Rajkumari Sharma Tankha
Loved ones finding solace and comfort in each other’s arms, their faces shining with a surreal glow, slender inter-twined fingers, and a body language that brings to fore compassion and empathy for each other… this is what Rang Bhangima is all about.
The show, a solo art exhibition by Delhi artist Nawal Kishore, currently on at Saraca Art Gallery, Hotel Lebua in Lucknow, is evincing huge interests in the city art circles. More so, as the artist did his BFA and MFA from College of Art, Lucknow. The month-long show inaugurated by Kathak dancer Kumkum Dhar opened on April 17.
“These works are all about showing various emotions that we experience through the medium of colours and postures.” says Kishore, adding that it has 16 paintings and three drawings – all made during the period of last two years of pandemic.
Having the first physical show after a gap of two years is like getting the life back as also rejuvenating it, he says for “till the time you meet people and see their reactions to your works face-to-face, there is no satisfaction”.
“I have tried to depict the chemistry between a man and a woman, which is that of a soul’s yearning for its creator with uninhibited flair. Through these works, I am also inviting the viewers to participate in the experience,” he says, adding that the women protagonists in each of his works is a culmination of all the qualities of rasas and mudras gleaned from Indian Classical art forms.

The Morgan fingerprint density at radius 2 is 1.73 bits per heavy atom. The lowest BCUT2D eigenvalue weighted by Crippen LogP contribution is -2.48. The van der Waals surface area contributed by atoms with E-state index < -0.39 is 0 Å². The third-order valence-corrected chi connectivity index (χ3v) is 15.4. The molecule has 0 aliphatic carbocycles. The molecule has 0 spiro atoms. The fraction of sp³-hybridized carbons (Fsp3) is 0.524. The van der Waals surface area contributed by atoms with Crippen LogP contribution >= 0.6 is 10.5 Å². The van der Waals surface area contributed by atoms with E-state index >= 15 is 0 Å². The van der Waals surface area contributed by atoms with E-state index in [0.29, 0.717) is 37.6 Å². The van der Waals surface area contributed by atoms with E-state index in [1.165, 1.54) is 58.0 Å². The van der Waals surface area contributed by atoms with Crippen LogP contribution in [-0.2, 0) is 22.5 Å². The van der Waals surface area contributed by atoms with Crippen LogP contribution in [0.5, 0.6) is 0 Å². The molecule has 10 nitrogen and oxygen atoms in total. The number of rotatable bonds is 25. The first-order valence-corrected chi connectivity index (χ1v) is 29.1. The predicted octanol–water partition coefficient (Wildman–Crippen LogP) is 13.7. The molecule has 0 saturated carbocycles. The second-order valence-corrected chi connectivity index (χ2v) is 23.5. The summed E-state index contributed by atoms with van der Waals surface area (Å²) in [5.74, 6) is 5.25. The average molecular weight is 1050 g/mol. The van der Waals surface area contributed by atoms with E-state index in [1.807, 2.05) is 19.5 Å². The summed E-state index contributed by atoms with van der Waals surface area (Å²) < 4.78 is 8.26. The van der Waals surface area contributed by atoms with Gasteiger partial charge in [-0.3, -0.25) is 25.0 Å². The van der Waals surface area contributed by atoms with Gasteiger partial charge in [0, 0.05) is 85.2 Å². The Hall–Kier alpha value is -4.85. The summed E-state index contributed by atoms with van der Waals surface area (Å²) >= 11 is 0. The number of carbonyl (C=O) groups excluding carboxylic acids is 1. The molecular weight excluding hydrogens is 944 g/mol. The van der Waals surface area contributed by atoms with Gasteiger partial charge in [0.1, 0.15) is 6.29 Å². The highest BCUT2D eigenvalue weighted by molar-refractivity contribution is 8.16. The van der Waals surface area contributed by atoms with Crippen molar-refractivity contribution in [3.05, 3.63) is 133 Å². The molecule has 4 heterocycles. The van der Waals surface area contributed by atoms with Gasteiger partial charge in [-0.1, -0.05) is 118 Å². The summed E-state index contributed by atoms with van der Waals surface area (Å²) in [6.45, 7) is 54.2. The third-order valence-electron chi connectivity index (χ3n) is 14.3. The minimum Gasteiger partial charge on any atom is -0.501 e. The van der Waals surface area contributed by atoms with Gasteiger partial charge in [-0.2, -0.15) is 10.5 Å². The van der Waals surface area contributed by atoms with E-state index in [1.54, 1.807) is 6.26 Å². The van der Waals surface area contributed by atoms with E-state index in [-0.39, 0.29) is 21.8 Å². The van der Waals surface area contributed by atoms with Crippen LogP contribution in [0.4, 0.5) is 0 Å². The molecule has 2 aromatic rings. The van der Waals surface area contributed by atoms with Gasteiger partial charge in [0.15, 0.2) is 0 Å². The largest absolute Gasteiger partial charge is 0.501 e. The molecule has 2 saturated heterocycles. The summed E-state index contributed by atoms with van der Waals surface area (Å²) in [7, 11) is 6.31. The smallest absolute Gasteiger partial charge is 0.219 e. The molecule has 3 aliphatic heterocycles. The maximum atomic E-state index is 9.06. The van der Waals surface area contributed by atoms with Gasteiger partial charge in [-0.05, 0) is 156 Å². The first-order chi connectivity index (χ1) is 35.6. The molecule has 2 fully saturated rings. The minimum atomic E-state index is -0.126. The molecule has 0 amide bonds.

But, as you go a little deep into these art works you can see that the male and female faces show a profound sensitivity towards one another, which speaks volumes about Kishore’s expertise with colours and forms. Words are certainly not enough to explain the intricacies of his skill.
And as always, deep reds and rich blues are the colours manifested in most of his works this time too. Love, harmony and peace are the top three emotions that his enigmatic human figures with stylized angular faces evoke.
“But, my next series will be in black and white, I am presently experimenting on how to bring out the depths in the texture using just black and white,” says Kishore, happy to be holding a show in the city that gave wings to his art. “Lucknow is not just the state capital, it is also a cultural centre, which energises me a lot,” he signs off.